Yesterday I made an objection to Richard Hennessey's neo-Aristotelian theory of accidental predication. But this morning I realized that he has one or more plausible responses. By the way, this post has, besides its philosophical purpose, a metaphilosophical one. I will be adding support to my claim lately bruited that philosophy -- the genuine article -- is not a matter of debate, as I define both 'philosophy' and 'debate.' For have you ever been to a debate in which debater A, having made an objection to something debater B has said, says, "Wait a minute! I just realized that you have one or more plausible ways of turning aside my objection. The first is . . . ."?
1. 'Socrates is seated' is an example of an accidental predication. For surely it is no part of Socrates' essence or nature that he be seated. There is no broadly logical necessity that he be seated at any time at which he is seated, and there are plenty of times at which he is not seated. 'Socrates is seated' contrasts with the essential predication 'Socrates is human.' Socrates is human at every time at which he exists and at every world at which he exists.
2. Hennessey's theory is that ". . . only if the referent of the 'Socrates' and that of the 'sitting' of 'Socrates is sitting' are identical can it be true that Socrates is actually the one sitting." The idea seems to be that accidental predications can be understood as identity statements. Thus 'Socrates is seated' goes over into (what is claimed to be) the logically equivalent 'Socrates is (identical to) seated-Socrates.' Accordingly, our sample sentence is construed, not as predicating a property of Socrates, a property he instantiates, but as affiming the identity of Socrates with the referent of 'seated-Socrates.'
3. But what is the referent of 'seated-Socrates'? If the referent is identical to the referent of 'Socrates,' namely Socrates, then my objection kicks in: how can the predication be contingently true, as it obviously is, given that it affirms the identity of Socrates with himself? Socrates is essentially Socrates but only accidentally seated.
4. Perhaps Hennessey could respond to this objection by saying that 'Socrates' and 'Socrates-seated' do not refer to the same item: they refer to different items which are, nonetheless, contingently identical. This would involve distinguishing between necessary identity and contingent identity where both are equivalence relations (reflexive, symmetrical, transitive) but only the former satisfies in addition the Indiscernibility of Identicals (InId) and the Necessity of Identity (NI). It is obvious that if a and b are contingently identical, but distinct, then these items must be discernible in which case InId fails. It is also obvious that NI must fail for contingent identity.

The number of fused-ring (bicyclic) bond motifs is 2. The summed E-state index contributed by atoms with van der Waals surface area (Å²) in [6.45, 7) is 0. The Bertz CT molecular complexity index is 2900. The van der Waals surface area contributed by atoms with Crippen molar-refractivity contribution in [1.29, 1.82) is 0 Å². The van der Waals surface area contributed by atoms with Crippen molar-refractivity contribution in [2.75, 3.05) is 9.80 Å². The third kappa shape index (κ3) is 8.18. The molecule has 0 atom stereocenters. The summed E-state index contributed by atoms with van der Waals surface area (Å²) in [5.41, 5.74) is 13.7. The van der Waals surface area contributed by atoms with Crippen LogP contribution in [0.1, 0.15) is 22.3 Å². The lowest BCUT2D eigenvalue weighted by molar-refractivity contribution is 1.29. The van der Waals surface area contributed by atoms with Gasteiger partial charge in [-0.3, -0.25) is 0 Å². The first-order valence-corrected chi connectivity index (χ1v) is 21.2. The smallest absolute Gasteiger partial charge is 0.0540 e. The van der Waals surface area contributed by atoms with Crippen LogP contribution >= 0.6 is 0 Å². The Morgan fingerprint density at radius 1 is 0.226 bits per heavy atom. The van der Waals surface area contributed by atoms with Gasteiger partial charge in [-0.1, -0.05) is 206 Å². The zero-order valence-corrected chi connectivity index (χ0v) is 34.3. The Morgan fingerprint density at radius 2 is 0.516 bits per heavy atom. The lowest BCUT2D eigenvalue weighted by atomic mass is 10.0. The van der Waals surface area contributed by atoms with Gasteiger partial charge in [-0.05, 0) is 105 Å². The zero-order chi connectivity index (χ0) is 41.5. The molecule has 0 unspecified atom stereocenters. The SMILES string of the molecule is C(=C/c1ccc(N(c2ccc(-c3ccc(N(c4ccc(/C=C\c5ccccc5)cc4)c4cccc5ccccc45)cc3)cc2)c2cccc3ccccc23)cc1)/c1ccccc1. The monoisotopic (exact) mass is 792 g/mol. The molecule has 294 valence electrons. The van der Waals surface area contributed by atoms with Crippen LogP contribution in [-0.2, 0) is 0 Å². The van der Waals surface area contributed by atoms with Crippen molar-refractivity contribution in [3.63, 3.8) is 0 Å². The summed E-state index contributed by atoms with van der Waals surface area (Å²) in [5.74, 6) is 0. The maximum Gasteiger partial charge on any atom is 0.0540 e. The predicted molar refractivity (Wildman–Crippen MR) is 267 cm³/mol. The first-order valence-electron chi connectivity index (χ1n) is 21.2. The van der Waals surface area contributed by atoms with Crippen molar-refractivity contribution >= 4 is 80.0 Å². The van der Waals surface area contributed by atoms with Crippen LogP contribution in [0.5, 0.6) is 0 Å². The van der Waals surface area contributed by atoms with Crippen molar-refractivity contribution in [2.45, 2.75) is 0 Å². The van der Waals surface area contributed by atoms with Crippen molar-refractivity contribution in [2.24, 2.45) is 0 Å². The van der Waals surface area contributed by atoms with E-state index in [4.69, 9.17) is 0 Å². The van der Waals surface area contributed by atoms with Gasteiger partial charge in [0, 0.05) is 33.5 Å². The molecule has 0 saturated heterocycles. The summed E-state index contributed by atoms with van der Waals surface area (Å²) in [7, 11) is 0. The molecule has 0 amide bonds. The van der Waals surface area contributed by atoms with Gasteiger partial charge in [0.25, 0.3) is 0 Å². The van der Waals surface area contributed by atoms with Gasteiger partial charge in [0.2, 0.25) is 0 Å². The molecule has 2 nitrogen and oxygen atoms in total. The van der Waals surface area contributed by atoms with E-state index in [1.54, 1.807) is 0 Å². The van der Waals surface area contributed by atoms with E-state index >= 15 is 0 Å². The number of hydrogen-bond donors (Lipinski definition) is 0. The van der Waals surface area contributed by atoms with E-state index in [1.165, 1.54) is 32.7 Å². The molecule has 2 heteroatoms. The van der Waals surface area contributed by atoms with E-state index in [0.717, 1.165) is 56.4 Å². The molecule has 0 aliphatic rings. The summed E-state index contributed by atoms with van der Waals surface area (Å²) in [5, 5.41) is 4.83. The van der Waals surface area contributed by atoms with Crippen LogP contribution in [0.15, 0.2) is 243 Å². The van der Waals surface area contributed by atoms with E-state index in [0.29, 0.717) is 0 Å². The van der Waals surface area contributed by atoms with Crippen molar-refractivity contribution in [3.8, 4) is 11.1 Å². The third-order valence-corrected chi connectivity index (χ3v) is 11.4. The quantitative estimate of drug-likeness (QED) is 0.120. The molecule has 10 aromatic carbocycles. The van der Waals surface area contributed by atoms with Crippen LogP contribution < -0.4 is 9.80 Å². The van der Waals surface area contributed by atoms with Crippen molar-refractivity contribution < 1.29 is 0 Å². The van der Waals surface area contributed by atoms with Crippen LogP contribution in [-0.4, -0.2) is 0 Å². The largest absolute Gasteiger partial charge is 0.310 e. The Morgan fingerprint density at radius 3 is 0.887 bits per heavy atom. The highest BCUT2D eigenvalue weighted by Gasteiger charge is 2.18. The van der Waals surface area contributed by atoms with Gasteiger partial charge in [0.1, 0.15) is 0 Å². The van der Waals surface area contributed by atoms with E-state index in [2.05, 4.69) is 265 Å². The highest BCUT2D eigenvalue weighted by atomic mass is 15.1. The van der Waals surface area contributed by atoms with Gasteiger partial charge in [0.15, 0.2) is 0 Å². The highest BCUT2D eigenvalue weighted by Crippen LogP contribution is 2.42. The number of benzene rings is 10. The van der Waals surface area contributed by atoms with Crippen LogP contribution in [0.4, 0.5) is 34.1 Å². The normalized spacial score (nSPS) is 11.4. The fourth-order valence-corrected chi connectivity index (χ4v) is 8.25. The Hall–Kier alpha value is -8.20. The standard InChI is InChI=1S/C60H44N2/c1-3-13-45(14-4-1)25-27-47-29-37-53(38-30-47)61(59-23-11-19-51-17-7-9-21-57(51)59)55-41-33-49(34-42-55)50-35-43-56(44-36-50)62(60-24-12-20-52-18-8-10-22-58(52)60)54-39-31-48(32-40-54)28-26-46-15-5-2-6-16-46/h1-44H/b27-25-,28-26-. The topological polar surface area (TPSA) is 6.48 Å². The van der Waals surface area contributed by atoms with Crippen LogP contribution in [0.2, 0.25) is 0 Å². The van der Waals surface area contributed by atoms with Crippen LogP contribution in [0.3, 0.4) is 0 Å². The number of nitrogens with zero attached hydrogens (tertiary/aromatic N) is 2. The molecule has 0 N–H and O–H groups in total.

5. Closer to Aristotle is a view described by Michael C. Rea in "Sameness Without Identity: An Aristotelian Solution to the Problem of Material Constitution" in Form and Matter, ed. Oderberg, Blackwell 1999, pp. 103-115. I will now paraphrase and interpret from Rea's text, pp. 105-107. And I won't worry about how the view I am about to sketch differs -- if it does differ -- from the view sketched in #4.
When Socrates sits down, seated-Socrates comes into existence. When he stands up or adopts some other nonseated posture, seated-Socrates passes out of existence. This 'kooky' or 'queer' object is presumably a particular, not a universal, though it is not a substance. It is an accidental unity whose existence is parasitic upon the existence of its parent substance, Socrates. It cannot exist without the parent substance, but the latter can exist without it. The relation is like that of a fist to a hand made into a fist. The fist cannot exist without the hand, but the hand can exist without being made into a fist.Though seated-Socrates is not a substance it is like a substance in that it is a hylomorphic compound: it has Socrates as its matter and seatedness as its form. As long as Socrates and seated-Socrates exist, the relation between them is accidental sameness, a relation weaker than strict identity.
Accidental sameness is not strict identity presumably because the former is not governed by the Indiscernibility of Identicals. Clearly, Socrates and seated-Socrates do not share all properties despite their sameness. They differ temporally and modally. Socrates exists at times at which seated-Socrates does not exist (though not conversely). And it is possible that Socrates exist without seated-Socrates existing (though not conversely).
Are Socrates and seated-Socrates numerically the same? They count as one and so they are one in number though not one in being. So says Aristotle according to Rea. After all, if Socrates and Alcibiades are seated at table we count two philosophers not four. We don't count: Socrates, seated-Socrates, Alcibiades, seated-Alcibiades.
But I will leave it to Hennessey to develop this further. It looks as if this is the direction in which he must move if his theory is to meet my objection.
What about essential predication? Is there a distinction between Socrates and human-Socrates? These two cannot be accidentally the same. They must be strictly identical. If 'Socrates is human' is parsed as 'Socrates is identical to human-Socrates' then how does the latter differ from 'Socrates is Socrates'? The sense of 'Socrates is human' differs from the sense of 'Socrates is Socrates.' How account for that? 'Socrates is Socrates' is a formal-logical truth, trivial and uninformative. 'Socrates is human' is not a formal-logical truth; it is informative.